The primary goal of Budhan S. Pukazhenthi’s research is the conservation of critically endangered species including ungulates and elephants in captivity and in the wild. His research interests include understanding the fundamental reproductive biology of rare and endangered species, mitigating infertility, developing assisted reproductive technologies, and gamete and embryo cryopreservation. Recently, his team produced the world’s first Przewalski’s horse foal via artificial insemination. Pukazhenthi also studies the reproductive biology of African lions in an effort to enhance reproduction in zoological institutions and developing innovative technologies for preservation of male and female gametes and reproductive tissues.
Research Physiologist (Ungulates)
B.V.Sc. Madras Veterinary College, India; M.S. and Ph.D., University of Maryland
Pukazhenthi's team produced the world’s first Przewalski’s horse foal via artificial insemination. He is involved in various field conservation projects including in the reintroduction of Eld’s deer into the Western Forest Complex in Thailand and population surveys of Baird’s tapir in Panama. He also recently completed a biomedical survey of all Baird’s tapirs maintained in captivity in Panama and for the first time, successfully collected and cryopreserved tapir spermatozoa. Pukazhenthi is a strong advocate for the development of collaborative research and actively participates in the activities of various species management organizations, including the Conservation Breeding Specialist Group (of the IUCN-World Conservation Union), the Ungulate Taxon Advisory Group and various Species Survival Plans under the umbrella of the Association of Zoos and Aquariums (AZA). He also serves as chair of the AZA's Biomaterial Banking Advisory Group, reproductive advisor of AZA's lion Species Survival Plan, and is a member of AZA's Ungulate Taxon Advisory Group).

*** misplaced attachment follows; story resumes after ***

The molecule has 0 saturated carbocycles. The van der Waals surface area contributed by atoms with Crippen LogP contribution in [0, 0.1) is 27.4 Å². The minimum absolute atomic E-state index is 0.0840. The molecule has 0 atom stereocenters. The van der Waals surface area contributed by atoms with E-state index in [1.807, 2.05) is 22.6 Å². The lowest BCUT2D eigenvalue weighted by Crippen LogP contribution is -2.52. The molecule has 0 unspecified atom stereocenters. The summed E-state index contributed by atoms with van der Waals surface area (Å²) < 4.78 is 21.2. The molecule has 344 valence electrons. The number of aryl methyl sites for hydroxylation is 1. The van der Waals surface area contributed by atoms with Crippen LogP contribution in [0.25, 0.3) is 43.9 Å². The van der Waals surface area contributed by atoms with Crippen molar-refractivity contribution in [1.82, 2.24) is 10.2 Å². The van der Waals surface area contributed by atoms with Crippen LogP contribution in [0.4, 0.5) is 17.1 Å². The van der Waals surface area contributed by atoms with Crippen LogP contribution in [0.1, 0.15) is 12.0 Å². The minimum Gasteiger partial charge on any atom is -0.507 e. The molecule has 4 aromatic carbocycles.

Pukazhenthi completed his bachelor's degree in veterinary sciences at the Madras Veterinary College in India in 1987. He also has a master's degree and a doctorate from the University of Maryland. He completed a post-doctoral training at the Smithsonian National Zoological Park in 1998, where he trained with JoGayle Howard and David Wildt. Pukazhenthi also was a recipient of the prestigious Special Emphasis Research Career Award from NIH, University of Maryland College of Agriculture and Natural Resources Alumni Early Career Award, and Outstanding Alumni Award.
Gibson, Keylie M., Nguyen, Bryan N., Neumann, Laura M., Miller, Michele, Buss, Peter, Daniels, Savel, Ahn, Michelle J., Crandall, Keith A. and Pukazhenthi, Budhan. 2019. Gut microbiome differences between wild and captive black rhinoceros - implications for rhino health. Scientific Reports, 7570-7570. http://dx.doi.org/10.1038/s41598-019-43875-3
Koepfli, Klaus-Peter, Tamazian, Gaik, Wildt, David, Dobrynin, Pavel, Kim, Changhoon, Frandsen, Paul B., Godinho, Raquel, Yurchenko, Andrey A., Komissarov, Aleksey, Krasheninnikova, Ksenia, Kliver, Sergei, Kolchanova, Sofia, Gonçalves, Margarida, Carneiro, Miguel, Vaz Pinto, Pedro, Ferrand, Nuno, Maldonado, Jesús E., Ferrie, Gina M., Chemnick, Leona, Ryder, Oliver A., Johnson, Warren E., Comizzoli, Pierre, O'Brien, Stephen J. and Pukazhenthi, Budhan S. 2019. Whole Genome Sequencing and Re-sequencing of the Sable Antelope (Hippotragus niger): A Resource for Monitoring Diversity in ex Situ and in Situ Populations. G3 (Bethesda, Md.). http://dx.doi.org/10.1534/g3.119.400084
Singh, Ram Pratap, Escobar, Enrique, Wildt, David, Patel, Seema, Costa, Guilherme M. J. and Pukazhenthi, Budhan. 2019. Effect of sphingosine-1-phosphate on cryopreserved sheep testicular explants cultured in vitro. Theriogenology, 184-192. http://dx.doi.org/10.1016/j.theriogenology.2019.01.038